The term hydrops fetalis, or fetal hydrops, refers to a condition in which the fetus shows signs of fluid accumulation in the body.
Hydrops is defined as the presence of abnormal fluid in at least 2 spaces where it is not supposed to be, such as in the abdominal cavity (ascites), chest cavity (pleural effusion), cavity around the heart (pericardial cavity) or in the skin or scalp (referred to as edema).
Fetal anemia accounts for 10% to 27% of hydrops.
Hydrops can be divided into two major categories or types: immune hydrops (also called erythroblastosis fetalis) and non-immune hydrops.
Immune hydrops occurs when the mother’s immune system attacks the blood cells of the baby, leaving the baby anemic or with low blood count. As the baby tries to make more blood cells to replace those being destroyed, organs that help make blood become enlarged and begin to fail. These include the liver, kidneys and adrenal gland. The baby’s heart is also affected because the low blood count causes it to have to work harder and it can eventually fail.
When the underlying cause is determined to be complications of low blood counts, one potential therapy is transfusion of blood products to the fetus, just as would be done for an adult with critically low blood.
When severe anemia persists, intrauterine transfusion is a potentially life-saving option. This procedure is called a PUBS (percutaneous umbilical blood sampling). A PUBS involved an amniocentesis where a needle is guided by ultrasound into the umbilical cord of the baby so that the blood can be sampled for testing and new blood may be transfused to restore the blood levels. Blood levels are expressed as hematocrit and the initial procedure goal is a hematocrit of 20-25 percent. A repeat procedure is likely necessary to achieve a final hematocrit of 45-50 percent within 48-72 hours. (Then, transfusions are done at two- to three-week intervals, with the last one done at 34 to 35 weeks gestation. These babies should improve before birth.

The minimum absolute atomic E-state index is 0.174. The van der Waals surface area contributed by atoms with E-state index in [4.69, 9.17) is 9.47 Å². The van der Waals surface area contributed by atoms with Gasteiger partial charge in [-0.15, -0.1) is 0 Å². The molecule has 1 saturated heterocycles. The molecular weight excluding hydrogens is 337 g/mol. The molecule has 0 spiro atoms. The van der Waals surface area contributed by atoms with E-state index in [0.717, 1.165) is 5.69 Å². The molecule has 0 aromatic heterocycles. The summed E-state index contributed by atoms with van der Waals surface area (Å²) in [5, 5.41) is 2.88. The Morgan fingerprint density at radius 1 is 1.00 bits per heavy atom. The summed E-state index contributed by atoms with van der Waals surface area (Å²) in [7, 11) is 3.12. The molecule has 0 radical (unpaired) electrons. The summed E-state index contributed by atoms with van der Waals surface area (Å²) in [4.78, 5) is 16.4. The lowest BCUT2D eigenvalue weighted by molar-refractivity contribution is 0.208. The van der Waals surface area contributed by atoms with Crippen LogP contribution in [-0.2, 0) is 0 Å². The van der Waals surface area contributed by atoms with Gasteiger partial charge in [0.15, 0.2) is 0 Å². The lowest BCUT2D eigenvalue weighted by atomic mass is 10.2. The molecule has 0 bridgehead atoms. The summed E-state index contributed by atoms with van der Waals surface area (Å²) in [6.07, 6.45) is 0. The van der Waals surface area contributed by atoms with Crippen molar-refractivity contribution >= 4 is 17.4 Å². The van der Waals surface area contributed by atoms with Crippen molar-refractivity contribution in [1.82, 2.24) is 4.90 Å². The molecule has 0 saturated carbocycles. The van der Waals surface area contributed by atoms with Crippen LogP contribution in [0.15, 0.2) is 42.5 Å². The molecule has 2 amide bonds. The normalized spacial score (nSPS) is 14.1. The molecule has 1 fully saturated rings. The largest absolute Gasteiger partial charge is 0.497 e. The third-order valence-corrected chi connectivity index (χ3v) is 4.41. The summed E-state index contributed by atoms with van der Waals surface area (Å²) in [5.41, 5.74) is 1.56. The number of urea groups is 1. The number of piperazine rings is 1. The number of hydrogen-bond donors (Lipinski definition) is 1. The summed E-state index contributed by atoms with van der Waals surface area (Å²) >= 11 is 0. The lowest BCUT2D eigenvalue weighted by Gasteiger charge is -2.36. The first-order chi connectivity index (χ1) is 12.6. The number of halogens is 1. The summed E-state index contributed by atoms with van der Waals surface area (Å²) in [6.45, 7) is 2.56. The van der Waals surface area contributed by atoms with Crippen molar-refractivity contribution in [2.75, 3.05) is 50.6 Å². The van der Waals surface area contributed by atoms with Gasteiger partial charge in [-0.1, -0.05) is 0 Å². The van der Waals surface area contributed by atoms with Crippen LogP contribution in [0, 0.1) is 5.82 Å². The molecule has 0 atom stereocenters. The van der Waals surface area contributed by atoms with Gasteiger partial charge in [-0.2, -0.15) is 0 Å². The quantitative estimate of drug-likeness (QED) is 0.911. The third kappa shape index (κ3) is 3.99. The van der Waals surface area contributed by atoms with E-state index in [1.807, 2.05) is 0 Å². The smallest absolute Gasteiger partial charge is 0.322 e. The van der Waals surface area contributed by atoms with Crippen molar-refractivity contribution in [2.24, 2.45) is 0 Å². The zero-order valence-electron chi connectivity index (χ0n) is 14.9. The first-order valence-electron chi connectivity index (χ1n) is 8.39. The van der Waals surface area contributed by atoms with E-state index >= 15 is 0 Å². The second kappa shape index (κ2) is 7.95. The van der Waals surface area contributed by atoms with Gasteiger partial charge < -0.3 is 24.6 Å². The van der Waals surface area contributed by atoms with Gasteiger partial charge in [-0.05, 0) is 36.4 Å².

The treatment protocol for other cases of non-immune hydrops is aimed at the underlying cause. If the underlying cause is known, the benefits and risks of the treatment will be weighed against likelihood of survival.
Because hydrops of uncertain causes are associated with such poor outcomes, you should expect your team of doctors to have very open and frank conversations with you and your family about options of palliative care versus aggressive resuscitation, prior to delivering your baby. A neonatologist will work with you to develop a plan of care for your baby once he or she is born.
These babies are typically very ill at birth and will require aggressive treatments. To help in your understanding about what is being done and why, ask questions about the treatments and procedures and visit often with your baby.
If the treatment leads to a reversal and the hydrops resolves, your infant may eventually go home. However, for an infant with non-immune hydrops, the prognosis is very poor. Your baby must be able to eat enough to maintain and gain weight and breathe effectively by himself or herself before going home. It is important to remember the complication of hydrops has a poor prognosis of survival except for those cases that have a definite cause with established fetal treatment.
Long-term prognosis is guarded. These babies are critically ill even if they do survive to birth. Of the fetuses diagnosed prenatally, only about 20 percent survive to delivery. Of this number, approximately half will survive the neonatal period. Long-term survival for those that make it through the newborn period is based on the underlying cause of the hydrops. The data currently shows an optimistic outlook for those babies who do survive.